Effect of eriodictyol on PMA-induced IKKα/β and IκBα phosphorylation and IκBα degradation

To activate NF-κB, PMA induces the phosphorylation of IKK, which sequentially phosphorylates IκBα. The phosphorylated IκBα dissociates from NF-κB and is degraded. Therefore, we tested whether eriodictyol affects the PMA-induced phosphorylation of IKKα/β and IκBα and degradation of IκBα. As shown in Fig. 3, eriodictyol attenuated PMA-stimulated IKKα/β phosphorylation by controlling the phosphorylation of the serine 176/180 moiety of IKKα/β. PMA treatment increased the phosphorylation of IκBα, whereas eriodictyol treatment suppressed its phosphorylation. Moreover, PMA treatment increased the degradation of IκBα, whereas eriodictyol treatment suppressed its degradation.

Figure 3. Effect of eriodictyol on PMA-induced IKK phosphorylation, IκBα phosphorylation, and IκBα degradation in NCI-H292 cells. NCI-H292 cells were incubated with varying concentrations of eriodictyol for 24 h and treated with 50 ng/mL PMA for 30 min. Cytoplasmic extracts were fractionated and then subjected to western blot analysis using phospho-specific IκBα (Ser 32/36) or anti-IκBα antibodies. Whole cell lysates were prepared and then subjected to western blot analysis using phospho-specific IKKα/β (Ser 176/180) antibodies. Equal protein loading was evaluated via β-actin levels. *Significantly different from control (p<0.05). Significantly different from PMA alone (p<0.05). cont, control; E, eriodictyol; IκBα, inhibitory kappa B alpha; IKK, inhibitory kappa B kinase. Concentration unit is μM.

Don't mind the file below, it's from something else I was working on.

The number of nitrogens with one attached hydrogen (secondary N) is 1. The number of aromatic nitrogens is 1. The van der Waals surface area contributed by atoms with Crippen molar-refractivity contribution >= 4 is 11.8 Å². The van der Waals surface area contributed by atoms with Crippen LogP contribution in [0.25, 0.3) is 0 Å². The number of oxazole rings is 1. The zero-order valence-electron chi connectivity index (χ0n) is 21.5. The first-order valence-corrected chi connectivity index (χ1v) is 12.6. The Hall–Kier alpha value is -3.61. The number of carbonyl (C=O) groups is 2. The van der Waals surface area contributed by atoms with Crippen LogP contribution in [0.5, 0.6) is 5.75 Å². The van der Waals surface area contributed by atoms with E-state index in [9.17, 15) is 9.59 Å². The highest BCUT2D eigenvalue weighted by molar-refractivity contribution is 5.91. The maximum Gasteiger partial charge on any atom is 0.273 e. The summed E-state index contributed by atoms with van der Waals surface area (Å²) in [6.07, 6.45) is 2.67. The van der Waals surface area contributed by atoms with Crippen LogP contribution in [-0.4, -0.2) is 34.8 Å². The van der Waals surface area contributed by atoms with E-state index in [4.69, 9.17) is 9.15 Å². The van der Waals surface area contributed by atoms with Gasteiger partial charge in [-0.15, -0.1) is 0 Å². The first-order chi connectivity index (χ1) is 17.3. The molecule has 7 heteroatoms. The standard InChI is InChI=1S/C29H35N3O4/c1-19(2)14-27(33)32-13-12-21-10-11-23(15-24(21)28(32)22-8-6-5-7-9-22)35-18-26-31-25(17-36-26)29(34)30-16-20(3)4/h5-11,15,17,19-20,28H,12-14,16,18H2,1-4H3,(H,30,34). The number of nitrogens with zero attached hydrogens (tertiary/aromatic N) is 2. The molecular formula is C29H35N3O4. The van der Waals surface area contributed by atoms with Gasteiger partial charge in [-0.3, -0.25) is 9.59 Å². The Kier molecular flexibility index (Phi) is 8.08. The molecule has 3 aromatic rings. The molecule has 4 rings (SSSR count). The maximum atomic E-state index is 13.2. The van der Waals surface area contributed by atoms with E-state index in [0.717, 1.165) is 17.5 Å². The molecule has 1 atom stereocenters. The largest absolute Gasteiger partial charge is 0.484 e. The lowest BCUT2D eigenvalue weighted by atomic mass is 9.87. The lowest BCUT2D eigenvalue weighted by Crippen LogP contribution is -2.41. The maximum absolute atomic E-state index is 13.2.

Effect of eriodictyol on PMA-induced NF-κB p65 phosphorylation and nuclear translocation

After its activation, NF-κB translocates from the cytosol to the nucleus, followed by binding to a specific DNA sequence. This NF-κB/DNA assembly recruits RNA polymerase, and the resulting mRNA is translated into the specific proteins, including MUC5AC mucins. The transcriptional activity of NF-κB p65 is dependent on its phosphorylation. As shown in Fig. 4, PMA treatment increased the phosphorylation of p65, whereas eriodictyol treatment suppressed its phosphorylation. Eventually, eriodictyol decreased the nuclear translocation of NF-κB p65 stimulated by PMA.